Wildlife Safari

    “Wouldn’t it be majestic,” My wife says to me, pausing the television, “To look up and see the face of that lion as it eats you?”

    I look at her, a curious look on my face and turn towards the television where the King of the Jungle is bearing his teeth. This isn’t the first time she’s said this, but it still never fails to catch me off guard.

    I love animals. I inject Animal Planet into my body like a bad habit, I release spiders to the outside world instead of smashing them, I won’t even step on a snail without shedding a tear, but, I don’t want to get mauled by a lion. Not even a little bit.

    Besides, this seems like a far away problem. We live here, in Portland, Oregon where, apart from the Oregon Zoo, the nearest lions are an ocean away in Africa. The odds of getting mauled by a lion seem remote. Or, so I thought.

    Turns out, my thoughts on the distance of wild lion was off by a touch. Try three hours to the south of Portland in Winston, Oregon.

    In Winston, Oregon, I discovered, there is a wildlife Safari, perhaps on par, and a little safer and much less expensive, than any that you will find on the Dark Continent.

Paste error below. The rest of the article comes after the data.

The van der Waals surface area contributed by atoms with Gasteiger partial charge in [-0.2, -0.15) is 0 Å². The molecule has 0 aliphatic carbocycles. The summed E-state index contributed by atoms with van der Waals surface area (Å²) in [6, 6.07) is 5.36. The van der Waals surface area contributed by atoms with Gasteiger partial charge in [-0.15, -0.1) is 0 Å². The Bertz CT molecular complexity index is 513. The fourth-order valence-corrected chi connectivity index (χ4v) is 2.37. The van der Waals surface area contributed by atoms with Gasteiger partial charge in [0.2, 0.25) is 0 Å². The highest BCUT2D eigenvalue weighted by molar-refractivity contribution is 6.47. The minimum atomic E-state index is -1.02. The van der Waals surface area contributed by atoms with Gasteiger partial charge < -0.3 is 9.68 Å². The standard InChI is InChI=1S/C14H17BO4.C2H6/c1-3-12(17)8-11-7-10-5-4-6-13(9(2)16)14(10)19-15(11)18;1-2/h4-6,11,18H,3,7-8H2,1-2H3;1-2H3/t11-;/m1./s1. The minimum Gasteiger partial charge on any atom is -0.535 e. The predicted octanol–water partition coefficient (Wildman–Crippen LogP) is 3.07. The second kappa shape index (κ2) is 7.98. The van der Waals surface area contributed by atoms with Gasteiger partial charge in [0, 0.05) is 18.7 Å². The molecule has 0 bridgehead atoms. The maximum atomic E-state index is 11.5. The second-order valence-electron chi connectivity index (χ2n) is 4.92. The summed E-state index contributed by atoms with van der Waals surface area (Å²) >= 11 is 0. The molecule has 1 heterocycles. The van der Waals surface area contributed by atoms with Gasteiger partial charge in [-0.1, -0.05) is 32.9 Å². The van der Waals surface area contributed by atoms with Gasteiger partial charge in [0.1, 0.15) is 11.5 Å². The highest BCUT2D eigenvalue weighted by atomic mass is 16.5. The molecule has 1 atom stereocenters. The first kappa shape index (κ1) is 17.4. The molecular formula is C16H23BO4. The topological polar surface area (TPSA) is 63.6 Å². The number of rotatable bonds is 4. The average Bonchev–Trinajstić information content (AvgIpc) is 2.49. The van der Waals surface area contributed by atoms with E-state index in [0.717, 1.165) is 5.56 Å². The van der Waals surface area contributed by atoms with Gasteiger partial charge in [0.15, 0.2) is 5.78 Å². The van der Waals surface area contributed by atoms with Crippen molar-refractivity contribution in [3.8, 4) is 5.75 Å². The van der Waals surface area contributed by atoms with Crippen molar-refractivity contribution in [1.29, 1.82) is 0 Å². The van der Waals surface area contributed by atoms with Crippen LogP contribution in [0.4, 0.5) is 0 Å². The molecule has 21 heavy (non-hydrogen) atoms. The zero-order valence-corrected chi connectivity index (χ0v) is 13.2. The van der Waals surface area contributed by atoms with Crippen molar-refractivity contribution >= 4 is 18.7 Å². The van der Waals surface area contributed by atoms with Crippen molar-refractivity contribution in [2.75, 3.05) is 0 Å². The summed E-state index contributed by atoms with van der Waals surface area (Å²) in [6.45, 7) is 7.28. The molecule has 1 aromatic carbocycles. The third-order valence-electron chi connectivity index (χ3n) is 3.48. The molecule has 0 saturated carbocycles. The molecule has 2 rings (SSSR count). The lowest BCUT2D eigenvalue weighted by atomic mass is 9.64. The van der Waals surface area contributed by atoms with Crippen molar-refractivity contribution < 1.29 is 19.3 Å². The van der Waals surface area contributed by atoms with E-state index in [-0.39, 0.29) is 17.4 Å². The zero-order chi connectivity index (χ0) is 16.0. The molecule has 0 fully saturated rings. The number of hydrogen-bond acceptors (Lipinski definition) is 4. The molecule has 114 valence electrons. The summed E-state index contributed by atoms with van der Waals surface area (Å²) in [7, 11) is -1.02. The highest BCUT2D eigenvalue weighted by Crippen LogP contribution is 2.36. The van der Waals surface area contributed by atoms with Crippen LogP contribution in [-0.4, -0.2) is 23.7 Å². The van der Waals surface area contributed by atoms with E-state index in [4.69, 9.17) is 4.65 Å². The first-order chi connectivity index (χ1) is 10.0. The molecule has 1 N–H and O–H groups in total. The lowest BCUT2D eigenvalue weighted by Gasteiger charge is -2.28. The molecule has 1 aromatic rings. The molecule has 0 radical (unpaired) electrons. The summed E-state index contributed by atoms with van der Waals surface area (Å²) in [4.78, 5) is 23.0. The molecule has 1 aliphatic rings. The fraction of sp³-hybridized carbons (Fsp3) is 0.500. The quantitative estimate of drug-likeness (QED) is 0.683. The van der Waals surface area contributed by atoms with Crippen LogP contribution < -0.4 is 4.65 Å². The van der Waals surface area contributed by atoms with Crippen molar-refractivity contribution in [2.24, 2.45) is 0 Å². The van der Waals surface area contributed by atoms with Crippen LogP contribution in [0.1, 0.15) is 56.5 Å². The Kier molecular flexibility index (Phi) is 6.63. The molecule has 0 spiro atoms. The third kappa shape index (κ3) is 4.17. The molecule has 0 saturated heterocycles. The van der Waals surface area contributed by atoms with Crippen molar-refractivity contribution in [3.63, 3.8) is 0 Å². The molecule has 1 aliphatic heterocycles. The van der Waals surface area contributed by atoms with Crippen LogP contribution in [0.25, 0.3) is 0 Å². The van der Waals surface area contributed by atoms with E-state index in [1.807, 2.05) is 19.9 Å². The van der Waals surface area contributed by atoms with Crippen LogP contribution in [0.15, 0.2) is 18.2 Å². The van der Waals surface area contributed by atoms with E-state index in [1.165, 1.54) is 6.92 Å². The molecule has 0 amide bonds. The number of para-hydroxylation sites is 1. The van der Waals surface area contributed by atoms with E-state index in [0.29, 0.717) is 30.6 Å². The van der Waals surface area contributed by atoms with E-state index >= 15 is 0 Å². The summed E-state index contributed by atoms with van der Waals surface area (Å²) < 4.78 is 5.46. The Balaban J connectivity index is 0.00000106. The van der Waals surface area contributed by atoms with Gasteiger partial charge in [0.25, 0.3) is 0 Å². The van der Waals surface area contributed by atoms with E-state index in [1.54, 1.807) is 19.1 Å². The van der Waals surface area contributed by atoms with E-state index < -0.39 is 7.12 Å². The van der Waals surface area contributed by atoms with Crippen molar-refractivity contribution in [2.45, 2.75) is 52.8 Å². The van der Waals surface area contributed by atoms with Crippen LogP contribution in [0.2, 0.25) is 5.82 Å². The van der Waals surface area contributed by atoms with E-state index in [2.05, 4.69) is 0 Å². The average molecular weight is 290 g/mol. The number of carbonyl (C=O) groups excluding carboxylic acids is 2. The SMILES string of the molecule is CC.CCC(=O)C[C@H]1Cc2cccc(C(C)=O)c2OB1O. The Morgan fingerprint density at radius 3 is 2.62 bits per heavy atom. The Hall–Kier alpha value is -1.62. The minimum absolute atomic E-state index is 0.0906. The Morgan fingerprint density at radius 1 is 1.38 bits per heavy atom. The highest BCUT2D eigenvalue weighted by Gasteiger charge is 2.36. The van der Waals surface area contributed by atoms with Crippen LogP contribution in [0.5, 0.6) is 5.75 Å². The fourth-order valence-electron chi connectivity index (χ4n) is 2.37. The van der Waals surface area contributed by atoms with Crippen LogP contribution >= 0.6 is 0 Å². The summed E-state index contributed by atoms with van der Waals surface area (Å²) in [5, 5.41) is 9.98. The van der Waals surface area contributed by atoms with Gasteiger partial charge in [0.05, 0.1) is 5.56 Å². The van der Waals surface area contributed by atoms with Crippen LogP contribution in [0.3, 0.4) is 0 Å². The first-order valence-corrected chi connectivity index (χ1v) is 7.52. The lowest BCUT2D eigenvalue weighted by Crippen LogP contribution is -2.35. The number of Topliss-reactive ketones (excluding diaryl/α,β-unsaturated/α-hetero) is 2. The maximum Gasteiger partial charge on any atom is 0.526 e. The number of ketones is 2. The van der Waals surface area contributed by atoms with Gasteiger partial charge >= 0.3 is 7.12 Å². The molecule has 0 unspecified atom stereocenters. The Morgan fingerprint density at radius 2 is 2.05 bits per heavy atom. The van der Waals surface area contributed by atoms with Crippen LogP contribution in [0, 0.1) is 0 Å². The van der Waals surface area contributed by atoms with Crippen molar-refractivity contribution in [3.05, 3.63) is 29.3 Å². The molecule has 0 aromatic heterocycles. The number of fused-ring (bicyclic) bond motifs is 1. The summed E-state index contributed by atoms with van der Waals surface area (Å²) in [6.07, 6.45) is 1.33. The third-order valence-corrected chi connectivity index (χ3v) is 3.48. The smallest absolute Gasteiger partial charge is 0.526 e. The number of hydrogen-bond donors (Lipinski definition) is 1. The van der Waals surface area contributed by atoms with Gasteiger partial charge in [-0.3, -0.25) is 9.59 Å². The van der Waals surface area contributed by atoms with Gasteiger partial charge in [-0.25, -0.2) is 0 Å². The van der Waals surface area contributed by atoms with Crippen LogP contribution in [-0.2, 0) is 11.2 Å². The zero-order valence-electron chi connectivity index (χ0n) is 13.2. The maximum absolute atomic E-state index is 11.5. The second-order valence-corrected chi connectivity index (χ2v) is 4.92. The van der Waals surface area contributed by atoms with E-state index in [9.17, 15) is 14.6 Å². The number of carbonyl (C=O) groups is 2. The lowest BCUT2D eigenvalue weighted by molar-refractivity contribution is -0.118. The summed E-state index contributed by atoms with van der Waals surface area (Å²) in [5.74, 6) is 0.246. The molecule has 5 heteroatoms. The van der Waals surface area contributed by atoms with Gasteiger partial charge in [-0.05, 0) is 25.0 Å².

Sprawled over 600 acres, the Wildlife Safari in Winston is a four mile guided driving tour featuring more than five hundred and fifty animals from the Americas, Asia, and, yes, Africa. Predators like lions and tigers and bears (oh my!) live here in perfect harmony with prey, including bison, zebras, and giraffes. Still, during our visit, my wife, with her majestic fantasy, chose not to tempt fate and leave the safety of the vehicle. Close encounters are encouraged, though it is recommended you keep behind four doors.

    The Park itself was established in 1972 by Frank Hart. Since that time, it has assisted in protecting “endangered species while educating the public about them and their important roles in the fragile ecosystem. Visitors can make arrangements for private and personalized animal encounters as well as visit the safari village zoo, botanical gardens, and gift shop.”

    I also recommend the feed cup. You haven’t lived until you have let a giraffes tongue slather your skin with slobber or had a friendly bison nuzzle up against you. Feed cups are discouraged for predatory animals.

    Better than a zoo because of the more natural habitat and up close encounters, the Wildlife Safari, is a one of a kind experience. For more info, and to book your safari, visit http://www.wildlifesafari.net/contact.

    Trackback from your site.

    Leave a Reply